# Lifting a Beam with a uniform weight distribution

• userAA
In summary, the weight of the beam is distributed differently as it is lifted due to the introduction of horizontal forces, and the weight at the hinge decreases as the beam becomes more vertical.
userAA

## Homework Statement

Hi There,

I'm having trouble understanding (what I guess should be) a simple concept and so I can't apply it to a project I'm working on (also kind of rusty on torques and mechanics problems)

If I have a hinged beam (of uniform weight) and I lift it from one end and stay at rest, am I effectively lifting half the weight of the beam? (Please look at my calculation below). If so, how come when we lift the hood of our car it feels as though we are lifting less weight as the hood moves to a vertical position? Is it because it is rotational motion and I would have to consider some other equations (sorry I feel like I study this every year and forget it in a few days after not using it so I'm still referring to youtube videos for now).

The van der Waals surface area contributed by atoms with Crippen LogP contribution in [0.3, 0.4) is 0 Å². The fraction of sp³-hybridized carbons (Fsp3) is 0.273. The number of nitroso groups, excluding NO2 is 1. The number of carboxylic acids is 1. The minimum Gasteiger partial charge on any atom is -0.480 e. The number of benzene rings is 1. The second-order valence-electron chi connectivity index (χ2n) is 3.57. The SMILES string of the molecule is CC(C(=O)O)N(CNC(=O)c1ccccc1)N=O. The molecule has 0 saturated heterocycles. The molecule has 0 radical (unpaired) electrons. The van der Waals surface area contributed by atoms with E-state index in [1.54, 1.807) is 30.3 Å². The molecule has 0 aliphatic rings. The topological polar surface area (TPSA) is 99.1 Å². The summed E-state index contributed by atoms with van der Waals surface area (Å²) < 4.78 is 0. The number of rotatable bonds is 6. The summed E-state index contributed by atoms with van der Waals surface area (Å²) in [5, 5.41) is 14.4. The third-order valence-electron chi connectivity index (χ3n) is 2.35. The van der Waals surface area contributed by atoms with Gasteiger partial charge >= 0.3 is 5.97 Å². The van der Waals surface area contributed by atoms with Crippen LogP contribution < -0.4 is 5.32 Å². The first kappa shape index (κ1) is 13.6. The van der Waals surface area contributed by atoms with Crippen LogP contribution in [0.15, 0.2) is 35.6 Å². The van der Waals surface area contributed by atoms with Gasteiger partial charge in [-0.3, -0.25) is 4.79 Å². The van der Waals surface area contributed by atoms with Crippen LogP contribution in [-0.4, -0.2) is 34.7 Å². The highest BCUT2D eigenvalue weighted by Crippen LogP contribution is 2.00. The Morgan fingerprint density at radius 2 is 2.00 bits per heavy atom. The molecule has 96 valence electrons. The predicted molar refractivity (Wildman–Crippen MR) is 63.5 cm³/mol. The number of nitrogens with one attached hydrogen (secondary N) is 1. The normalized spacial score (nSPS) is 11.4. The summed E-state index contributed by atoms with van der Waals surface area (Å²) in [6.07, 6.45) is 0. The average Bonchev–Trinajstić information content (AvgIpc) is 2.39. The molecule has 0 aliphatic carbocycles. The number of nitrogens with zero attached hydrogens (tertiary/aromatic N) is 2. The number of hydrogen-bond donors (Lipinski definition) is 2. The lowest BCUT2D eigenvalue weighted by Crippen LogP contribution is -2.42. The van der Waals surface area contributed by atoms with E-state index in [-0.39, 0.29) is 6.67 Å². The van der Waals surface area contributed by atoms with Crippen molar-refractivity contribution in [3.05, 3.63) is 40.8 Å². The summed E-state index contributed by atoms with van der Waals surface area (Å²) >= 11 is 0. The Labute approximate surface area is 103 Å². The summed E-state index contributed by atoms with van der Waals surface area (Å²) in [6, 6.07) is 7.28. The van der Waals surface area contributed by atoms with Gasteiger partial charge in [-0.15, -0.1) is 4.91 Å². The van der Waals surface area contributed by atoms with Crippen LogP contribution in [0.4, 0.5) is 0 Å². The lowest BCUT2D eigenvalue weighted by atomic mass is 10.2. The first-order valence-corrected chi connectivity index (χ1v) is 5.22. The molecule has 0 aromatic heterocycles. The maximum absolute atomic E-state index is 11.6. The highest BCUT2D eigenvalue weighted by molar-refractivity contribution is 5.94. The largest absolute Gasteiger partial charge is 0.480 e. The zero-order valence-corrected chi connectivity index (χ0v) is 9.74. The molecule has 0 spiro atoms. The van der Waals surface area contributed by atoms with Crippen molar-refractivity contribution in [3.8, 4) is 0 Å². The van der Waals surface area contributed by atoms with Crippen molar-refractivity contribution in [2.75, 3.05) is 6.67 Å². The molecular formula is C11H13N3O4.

The first two images are the question I have posted above (and my attempt at finding that the downward force being half the weight).

The last image is the mechanism I have to model the forces acting on point 2 that requires me to understand what force would be at the tip of the weight. (just so you can understand how this plays into why I'm trying to understand this). All lengths and angles are assumed to be known at every position.